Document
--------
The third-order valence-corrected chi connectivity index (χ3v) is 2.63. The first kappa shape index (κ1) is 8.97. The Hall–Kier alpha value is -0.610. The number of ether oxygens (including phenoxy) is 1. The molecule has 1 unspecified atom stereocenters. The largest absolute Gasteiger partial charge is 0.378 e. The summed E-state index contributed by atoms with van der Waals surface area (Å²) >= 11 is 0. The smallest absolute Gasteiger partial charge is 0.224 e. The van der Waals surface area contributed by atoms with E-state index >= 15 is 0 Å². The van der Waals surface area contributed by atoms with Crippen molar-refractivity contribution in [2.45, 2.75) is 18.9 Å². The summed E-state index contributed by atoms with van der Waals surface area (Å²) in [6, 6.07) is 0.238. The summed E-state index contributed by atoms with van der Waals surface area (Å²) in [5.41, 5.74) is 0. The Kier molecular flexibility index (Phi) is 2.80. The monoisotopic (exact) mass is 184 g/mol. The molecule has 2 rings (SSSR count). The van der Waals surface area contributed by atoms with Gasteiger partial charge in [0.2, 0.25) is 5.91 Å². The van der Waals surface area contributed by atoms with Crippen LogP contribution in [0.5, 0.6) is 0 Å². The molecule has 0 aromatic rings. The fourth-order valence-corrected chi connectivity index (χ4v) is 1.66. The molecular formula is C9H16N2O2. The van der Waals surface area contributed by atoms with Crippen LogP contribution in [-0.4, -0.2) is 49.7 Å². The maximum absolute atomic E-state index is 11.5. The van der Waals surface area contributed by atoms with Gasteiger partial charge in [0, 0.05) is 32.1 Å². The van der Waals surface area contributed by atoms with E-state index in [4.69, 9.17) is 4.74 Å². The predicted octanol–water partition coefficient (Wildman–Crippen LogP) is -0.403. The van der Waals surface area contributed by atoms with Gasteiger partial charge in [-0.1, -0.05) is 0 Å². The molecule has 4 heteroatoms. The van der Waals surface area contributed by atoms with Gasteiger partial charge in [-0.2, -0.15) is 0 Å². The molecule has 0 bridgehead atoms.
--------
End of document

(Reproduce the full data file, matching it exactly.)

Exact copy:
The third-order valence-corrected chi connectivity index (χ3v) is 2.63. The first kappa shape index (κ1) is 8.97. The Hall–Kier alpha value is -0.610. The number of ether oxygens (including phenoxy) is 1. The molecule has 1 unspecified atom stereocenters. The largest absolute Gasteiger partial charge is 0.378 e. The summed E-state index contributed by atoms with van der Waals surface area (Å²) >= 11 is 0. The smallest absolute Gasteiger partial charge is 0.224 e. The van der Waals surface area contributed by atoms with E-state index >= 15 is 0 Å². The van der Waals surface area contributed by atoms with Crippen molar-refractivity contribution in [2.45, 2.75) is 18.9 Å². The summed E-state index contributed by atoms with van der Waals surface area (Å²) in [6, 6.07) is 0.238. The summed E-state index contributed by atoms with van der Waals surface area (Å²) in [5.41, 5.74) is 0. The Kier molecular flexibility index (Phi) is 2.80. The monoisotopic (exact) mass is 184 g/mol. The molecule has 2 rings (SSSR count). The van der Waals surface area contributed by atoms with Gasteiger partial charge in [0.2, 0.25) is 5.91 Å². The van der Waals surface area contributed by atoms with Crippen LogP contribution in [0.5, 0.6) is 0 Å². The molecule has 0 aromatic rings. The fourth-order valence-corrected chi connectivity index (χ4v) is 1.66. The molecular formula is C9H16N2O2. The van der Waals surface area contributed by atoms with Crippen LogP contribution in [-0.4, -0.2) is 49.7 Å². The maximum absolute atomic E-state index is 11.5. The van der Waals surface area contributed by atoms with Gasteiger partial charge in [0, 0.05) is 32.1 Å². The van der Waals surface area contributed by atoms with E-state index in [4.69, 9.17) is 4.74 Å². The predicted octanol–water partition coefficient (Wildman–Crippen LogP) is -0.403. The van der Waals surface area contributed by atoms with Gasteiger partial charge in [-0.1, -0.05) is 0 Å². The molecule has 4 heteroatoms. The van der Waals surface area contributed by atoms with Gasteiger partial charge in [-0.2, -0.15) is 0 Å². The molecule has 0 bridgehead atoms.